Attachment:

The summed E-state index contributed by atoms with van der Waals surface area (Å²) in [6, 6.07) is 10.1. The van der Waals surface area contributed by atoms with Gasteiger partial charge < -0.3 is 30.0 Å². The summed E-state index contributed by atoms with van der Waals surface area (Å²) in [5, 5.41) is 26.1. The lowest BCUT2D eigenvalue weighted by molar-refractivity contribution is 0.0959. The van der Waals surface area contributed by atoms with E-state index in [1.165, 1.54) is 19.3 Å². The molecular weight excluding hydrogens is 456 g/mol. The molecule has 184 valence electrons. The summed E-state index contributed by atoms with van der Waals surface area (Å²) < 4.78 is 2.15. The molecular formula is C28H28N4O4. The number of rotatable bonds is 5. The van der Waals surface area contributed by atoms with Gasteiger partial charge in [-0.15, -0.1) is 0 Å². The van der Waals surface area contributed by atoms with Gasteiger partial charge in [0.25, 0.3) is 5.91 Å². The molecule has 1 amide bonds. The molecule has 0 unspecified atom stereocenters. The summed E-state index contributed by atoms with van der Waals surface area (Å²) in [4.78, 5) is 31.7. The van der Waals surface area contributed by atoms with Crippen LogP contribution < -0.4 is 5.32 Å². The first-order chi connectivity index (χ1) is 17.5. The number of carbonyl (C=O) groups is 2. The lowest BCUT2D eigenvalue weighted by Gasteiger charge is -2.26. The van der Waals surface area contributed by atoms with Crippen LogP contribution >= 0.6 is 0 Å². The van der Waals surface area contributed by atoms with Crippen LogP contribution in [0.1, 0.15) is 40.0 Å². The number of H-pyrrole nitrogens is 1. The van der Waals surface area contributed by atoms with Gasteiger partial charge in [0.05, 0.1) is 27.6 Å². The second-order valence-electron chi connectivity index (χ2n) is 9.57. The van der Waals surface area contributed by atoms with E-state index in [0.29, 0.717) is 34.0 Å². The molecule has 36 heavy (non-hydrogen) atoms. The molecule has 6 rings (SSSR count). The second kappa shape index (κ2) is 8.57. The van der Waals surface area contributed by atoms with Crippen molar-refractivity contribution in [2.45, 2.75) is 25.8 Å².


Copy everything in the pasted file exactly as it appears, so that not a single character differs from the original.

The summed E-state index contributed by atoms with van der Waals surface area (Å²) in [6, 6.07) is 10.1. The van der Waals surface area contributed by atoms with Gasteiger partial charge < -0.3 is 30.0 Å². The summed E-state index contributed by atoms with van der Waals surface area (Å²) in [5, 5.41) is 26.1. The lowest BCUT2D eigenvalue weighted by molar-refractivity contribution is 0.0959. The van der Waals surface area contributed by atoms with E-state index in [1.165, 1.54) is 19.3 Å². The molecular weight excluding hydrogens is 456 g/mol. The molecule has 184 valence electrons. The summed E-state index contributed by atoms with van der Waals surface area (Å²) < 4.78 is 2.15. The molecular formula is C28H28N4O4. The number of rotatable bonds is 5. The van der Waals surface area contributed by atoms with Gasteiger partial charge in [-0.15, -0.1) is 0 Å². The van der Waals surface area contributed by atoms with Gasteiger partial charge in [0.25, 0.3) is 5.91 Å². The molecule has 1 amide bonds. The molecule has 0 unspecified atom stereocenters. The summed E-state index contributed by atoms with van der Waals surface area (Å²) in [4.78, 5) is 31.7. The van der Waals surface area contributed by atoms with Crippen LogP contribution < -0.4 is 5.32 Å². The first-order chi connectivity index (χ1) is 17.5. The number of carbonyl (C=O) groups is 2. The lowest BCUT2D eigenvalue weighted by Gasteiger charge is -2.26. The van der Waals surface area contributed by atoms with Crippen LogP contribution >= 0.6 is 0 Å². The van der Waals surface area contributed by atoms with Crippen LogP contribution in [0.1, 0.15) is 40.0 Å². The number of H-pyrrole nitrogens is 1. The van der Waals surface area contributed by atoms with Gasteiger partial charge in [0.05, 0.1) is 27.6 Å². The second-order valence-electron chi connectivity index (χ2n) is 9.57. The van der Waals surface area contributed by atoms with E-state index in [0.29, 0.717) is 34.0 Å². The molecule has 36 heavy (non-hydrogen) atoms. The molecule has 6 rings (SSSR count). The second kappa shape index (κ2) is 8.57. The van der Waals surface area contributed by atoms with Crippen molar-refractivity contribution in [2.45, 2.75) is 25.8 Å².